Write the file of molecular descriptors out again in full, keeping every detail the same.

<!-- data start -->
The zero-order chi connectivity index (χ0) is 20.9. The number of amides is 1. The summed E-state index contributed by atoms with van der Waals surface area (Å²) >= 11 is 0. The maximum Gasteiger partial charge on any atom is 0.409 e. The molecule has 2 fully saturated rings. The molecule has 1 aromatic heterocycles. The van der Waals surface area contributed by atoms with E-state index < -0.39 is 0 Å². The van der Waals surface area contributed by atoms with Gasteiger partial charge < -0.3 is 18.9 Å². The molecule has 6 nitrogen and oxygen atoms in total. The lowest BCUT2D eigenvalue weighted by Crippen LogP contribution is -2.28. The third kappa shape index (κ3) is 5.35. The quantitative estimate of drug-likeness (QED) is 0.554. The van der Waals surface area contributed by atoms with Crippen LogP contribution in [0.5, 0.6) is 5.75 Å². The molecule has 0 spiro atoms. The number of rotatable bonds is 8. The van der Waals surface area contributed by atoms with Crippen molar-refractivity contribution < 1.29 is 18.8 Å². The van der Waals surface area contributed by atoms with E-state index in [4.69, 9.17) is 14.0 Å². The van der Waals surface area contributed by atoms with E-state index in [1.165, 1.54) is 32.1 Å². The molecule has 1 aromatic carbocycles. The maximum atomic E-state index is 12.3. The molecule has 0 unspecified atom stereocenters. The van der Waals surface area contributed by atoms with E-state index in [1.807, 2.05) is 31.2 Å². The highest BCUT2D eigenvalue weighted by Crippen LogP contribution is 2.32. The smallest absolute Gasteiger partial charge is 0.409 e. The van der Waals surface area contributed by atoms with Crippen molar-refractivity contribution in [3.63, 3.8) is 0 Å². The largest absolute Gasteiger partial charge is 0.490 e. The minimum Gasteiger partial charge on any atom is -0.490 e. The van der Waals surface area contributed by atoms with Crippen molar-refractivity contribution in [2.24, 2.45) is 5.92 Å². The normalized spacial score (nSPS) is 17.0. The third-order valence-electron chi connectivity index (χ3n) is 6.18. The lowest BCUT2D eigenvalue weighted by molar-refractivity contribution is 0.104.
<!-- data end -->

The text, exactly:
The zero-order chi connectivity index (χ0) is 20.9. The number of amides is 1. The summed E-state index contributed by atoms with van der Waals surface area (Å²) >= 11 is 0. The maximum Gasteiger partial charge on any atom is 0.409 e. The molecule has 2 fully saturated rings. The molecule has 1 aromatic heterocycles. The van der Waals surface area contributed by atoms with E-state index < -0.39 is 0 Å². The van der Waals surface area contributed by atoms with Gasteiger partial charge < -0.3 is 18.9 Å². The molecule has 6 nitrogen and oxygen atoms in total. The lowest BCUT2D eigenvalue weighted by Crippen LogP contribution is -2.28. The third kappa shape index (κ3) is 5.35. The quantitative estimate of drug-likeness (QED) is 0.554. The van der Waals surface area contributed by atoms with Crippen LogP contribution in [0.5, 0.6) is 5.75 Å². The molecule has 0 spiro atoms. The number of rotatable bonds is 8. The van der Waals surface area contributed by atoms with Crippen molar-refractivity contribution < 1.29 is 18.8 Å². The van der Waals surface area contributed by atoms with E-state index in [4.69, 9.17) is 14.0 Å². The van der Waals surface area contributed by atoms with E-state index in [1.165, 1.54) is 32.1 Å². The molecule has 1 aromatic carbocycles. The maximum atomic E-state index is 12.3. The molecule has 0 unspecified atom stereocenters. The van der Waals surface area contributed by atoms with E-state index in [1.807, 2.05) is 31.2 Å². The highest BCUT2D eigenvalue weighted by Crippen LogP contribution is 2.32. The smallest absolute Gasteiger partial charge is 0.409 e. The van der Waals surface area contributed by atoms with Crippen molar-refractivity contribution in [3.63, 3.8) is 0 Å². The largest absolute Gasteiger partial charge is 0.490 e. The minimum Gasteiger partial charge on any atom is -0.490 e. The van der Waals surface area contributed by atoms with Crippen molar-refractivity contribution in [2.24, 2.45) is 5.92 Å². The normalized spacial score (nSPS) is 17.0. The third-order valence-electron chi connectivity index (χ3n) is 6.18. The lowest BCUT2D eigenvalue weighted by molar-refractivity contribution is 0.104.